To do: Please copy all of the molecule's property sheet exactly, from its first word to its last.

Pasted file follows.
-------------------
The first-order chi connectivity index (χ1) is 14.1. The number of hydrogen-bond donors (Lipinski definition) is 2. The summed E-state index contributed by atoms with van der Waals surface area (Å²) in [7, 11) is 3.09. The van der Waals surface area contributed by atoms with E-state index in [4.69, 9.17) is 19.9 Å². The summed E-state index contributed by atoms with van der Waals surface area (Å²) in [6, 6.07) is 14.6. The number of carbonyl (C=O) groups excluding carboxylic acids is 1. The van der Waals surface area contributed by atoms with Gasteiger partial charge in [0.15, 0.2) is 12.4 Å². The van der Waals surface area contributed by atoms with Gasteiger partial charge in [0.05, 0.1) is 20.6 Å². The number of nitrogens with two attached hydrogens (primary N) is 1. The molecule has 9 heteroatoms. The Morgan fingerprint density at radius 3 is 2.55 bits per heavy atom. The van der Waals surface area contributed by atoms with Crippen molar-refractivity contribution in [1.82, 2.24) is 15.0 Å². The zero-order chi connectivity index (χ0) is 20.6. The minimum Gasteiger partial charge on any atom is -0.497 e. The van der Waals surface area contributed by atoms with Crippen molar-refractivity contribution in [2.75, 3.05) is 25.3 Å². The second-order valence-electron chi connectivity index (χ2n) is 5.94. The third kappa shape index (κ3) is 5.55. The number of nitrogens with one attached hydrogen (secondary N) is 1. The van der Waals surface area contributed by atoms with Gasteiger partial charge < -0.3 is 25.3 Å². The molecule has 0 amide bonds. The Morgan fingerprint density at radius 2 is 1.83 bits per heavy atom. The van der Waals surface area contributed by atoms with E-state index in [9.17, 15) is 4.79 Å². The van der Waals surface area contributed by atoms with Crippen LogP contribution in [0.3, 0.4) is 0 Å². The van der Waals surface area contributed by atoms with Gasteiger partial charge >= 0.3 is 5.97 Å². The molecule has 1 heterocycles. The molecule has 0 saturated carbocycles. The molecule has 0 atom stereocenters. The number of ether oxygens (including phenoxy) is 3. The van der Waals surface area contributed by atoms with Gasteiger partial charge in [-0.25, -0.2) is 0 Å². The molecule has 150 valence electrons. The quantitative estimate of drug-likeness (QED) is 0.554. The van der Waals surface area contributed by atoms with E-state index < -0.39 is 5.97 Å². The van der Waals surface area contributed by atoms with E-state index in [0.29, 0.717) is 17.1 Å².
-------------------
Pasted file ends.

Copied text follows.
The first-order chi connectivity index (χ1) is 14.1. The number of hydrogen-bond donors (Lipinski definition) is 2. The summed E-state index contributed by atoms with van der Waals surface area (Å²) in [7, 11) is 3.09. The van der Waals surface area contributed by atoms with E-state index in [4.69, 9.17) is 19.9 Å². The summed E-state index contributed by atoms with van der Waals surface area (Å²) in [6, 6.07) is 14.6. The number of carbonyl (C=O) groups excluding carboxylic acids is 1. The van der Waals surface area contributed by atoms with Gasteiger partial charge in [0.15, 0.2) is 12.4 Å². The van der Waals surface area contributed by atoms with Gasteiger partial charge in [0.05, 0.1) is 20.6 Å². The number of nitrogens with two attached hydrogens (primary N) is 1. The molecule has 9 heteroatoms. The Morgan fingerprint density at radius 3 is 2.55 bits per heavy atom. The van der Waals surface area contributed by atoms with Crippen molar-refractivity contribution in [1.82, 2.24) is 15.0 Å². The zero-order chi connectivity index (χ0) is 20.6. The minimum Gasteiger partial charge on any atom is -0.497 e. The van der Waals surface area contributed by atoms with Crippen molar-refractivity contribution in [2.75, 3.05) is 25.3 Å². The second-order valence-electron chi connectivity index (χ2n) is 5.94. The third kappa shape index (κ3) is 5.55. The number of nitrogens with one attached hydrogen (secondary N) is 1. The van der Waals surface area contributed by atoms with Gasteiger partial charge < -0.3 is 25.3 Å². The molecule has 0 amide bonds. The Morgan fingerprint density at radius 2 is 1.83 bits per heavy atom. The van der Waals surface area contributed by atoms with E-state index in [9.17, 15) is 4.79 Å². The van der Waals surface area contributed by atoms with Crippen LogP contribution in [0.3, 0.4) is 0 Å². The van der Waals surface area contributed by atoms with Gasteiger partial charge >= 0.3 is 5.97 Å². The molecule has 1 heterocycles. The molecule has 0 saturated carbocycles. The molecule has 0 atom stereocenters. The number of ether oxygens (including phenoxy) is 3. The van der Waals surface area contributed by atoms with Gasteiger partial charge in [-0.25, -0.2) is 0 Å². The molecule has 150 valence electrons. The quantitative estimate of drug-likeness (QED) is 0.554. The van der Waals surface area contributed by atoms with E-state index < -0.39 is 5.97 Å². The van der Waals surface area contributed by atoms with E-state index in [0.29, 0.717) is 17.1 Å².